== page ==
Florida,  Travel & Places

Swampin’ in Fakahatchee | Part II


Old logging scars…what a shame, they cut the tree down but couldn’t haul it out.
















On our second day of swamp walking in Fakahatchee Strand we went to a completely different section of the central slough, coming in from Janes Scenic Drive, the main dirt road that winds up through the park. This would be a bushwhacking adventure instead of the easy walk like the previous day. We also did not end up hiking with Mike this day as he had a group of other volunteers and was leaving from a little bit further down the road than we were. Theorhetically our destinations were the same, a large and deep pond about a mile north of the road, but in the end it was only our group that ended up getting up to that pond.

First off we walked through brush and vegetation that wasn’t too terrible, reaching the first pond and circumnavigating it quickly. Not finding anything out of the ordinary we moved on maybe a hundred yards to the east-northeast to another pond. It was there we found a few orchids and the interesting scars on the downed tree that had been nearly hauled out of the swamp half a century or more ago. After visiting this pond it was then that we found thicker brush and spent a good deal of time bushwhacking to get up to the largest pond about a half a mile north. A half mile doesn’t sound horrible, but when you aren’t necessarily walking in a straight line and have to slow down for briars and vines, well, it can take a lot longer than one might imagine.

The large pond was fantastic and worth the work to get to it. It seemed to go on and on and I know that I didn’t see the breadth of the area. Chris had an encounter with an alligator on one side of the pond, but I attempted to stay no deeper than my knees, though on occassion I ended up thigh deep due to necessity. Being out there in the swamp, a mile from the road, it is a unique feeling. A mile from a road in any typical wilderness doesn’t sound very far, but in Fakahatchee it is a place that very few people ever get to see.

Our hike out didn’t take the same path and Chris and I separated from the others we’d hiked in with. Using our GPS we hiked generally in a south direction, only changing a couple of times to head east in an attempt to find a tram to parallel. The trams are generally overgrown and unpassable, though sometimes you can walk in the ditches that are directly adjacent to them. We had a short scare while crossing over one of the trams when a branch flipped back into Chris’ eye. He had me look in his eye but I saw nothing, thinking maybe he scratched it instead. He doused water in his eye and managed to get a small piece of a twig out! That had to have been quite painful!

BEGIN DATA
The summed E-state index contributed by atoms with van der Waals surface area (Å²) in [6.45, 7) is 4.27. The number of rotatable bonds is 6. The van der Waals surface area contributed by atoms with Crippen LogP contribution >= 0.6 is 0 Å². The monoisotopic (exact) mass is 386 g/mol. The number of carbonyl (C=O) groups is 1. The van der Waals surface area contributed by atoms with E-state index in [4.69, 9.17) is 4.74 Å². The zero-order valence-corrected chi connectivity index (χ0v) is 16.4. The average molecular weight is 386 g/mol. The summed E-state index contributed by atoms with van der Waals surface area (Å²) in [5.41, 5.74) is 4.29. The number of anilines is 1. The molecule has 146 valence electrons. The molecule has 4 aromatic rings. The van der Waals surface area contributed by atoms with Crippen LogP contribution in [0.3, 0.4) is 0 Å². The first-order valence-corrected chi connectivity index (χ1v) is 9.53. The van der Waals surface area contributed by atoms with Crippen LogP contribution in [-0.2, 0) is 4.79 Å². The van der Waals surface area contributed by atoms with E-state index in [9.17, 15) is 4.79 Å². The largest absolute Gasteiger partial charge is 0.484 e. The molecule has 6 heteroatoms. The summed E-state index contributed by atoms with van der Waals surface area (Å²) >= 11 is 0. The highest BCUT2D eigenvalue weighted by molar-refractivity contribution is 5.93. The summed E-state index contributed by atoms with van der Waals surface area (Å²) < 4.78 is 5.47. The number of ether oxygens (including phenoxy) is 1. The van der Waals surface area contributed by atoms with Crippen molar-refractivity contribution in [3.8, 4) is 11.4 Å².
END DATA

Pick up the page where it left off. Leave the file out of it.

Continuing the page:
Moving onward we began really bushwhacking our way out, moving slowly as we ducked under tree limbs, climbed over tree limbs, and attempted to avoid the poison ivy and Smilax vines, mostly to no avail. Eventually we found our way out to Janes Scenic Drive much farther east than we’d entered the swamp. To our west we saw a group of people, thinking it was the guys we’d hiked in with. Instead it was Mike and the crew he’d gone into the swamp! We’d really hiked further east than we’d intended!

We stood around and chatted with the folks we hadn’t met before and Chris caught up with a few people he knew from previous years of swamp hiking. Eventually we made it back to the truck we’d came to the swamp in and then headed back to the cabin we were all staying in or camping at. The last few photos are from the cabin. The cabin owners graciously let the park use the cabin a few times a year for various events. The park has several areas of inholdings and the cabin is one of them. It’s about two miles down a tram from Janes Scenic road and is probably one of the more popular hiking/biking trams there is in the park. A plethora of alligators hang out in the pond behind the cabin.

Chris went out again the next morning but I was done swamping so I opted do some other exploring closer to the cabin and up on Janes Scenic Drive instead. More on that in another post…


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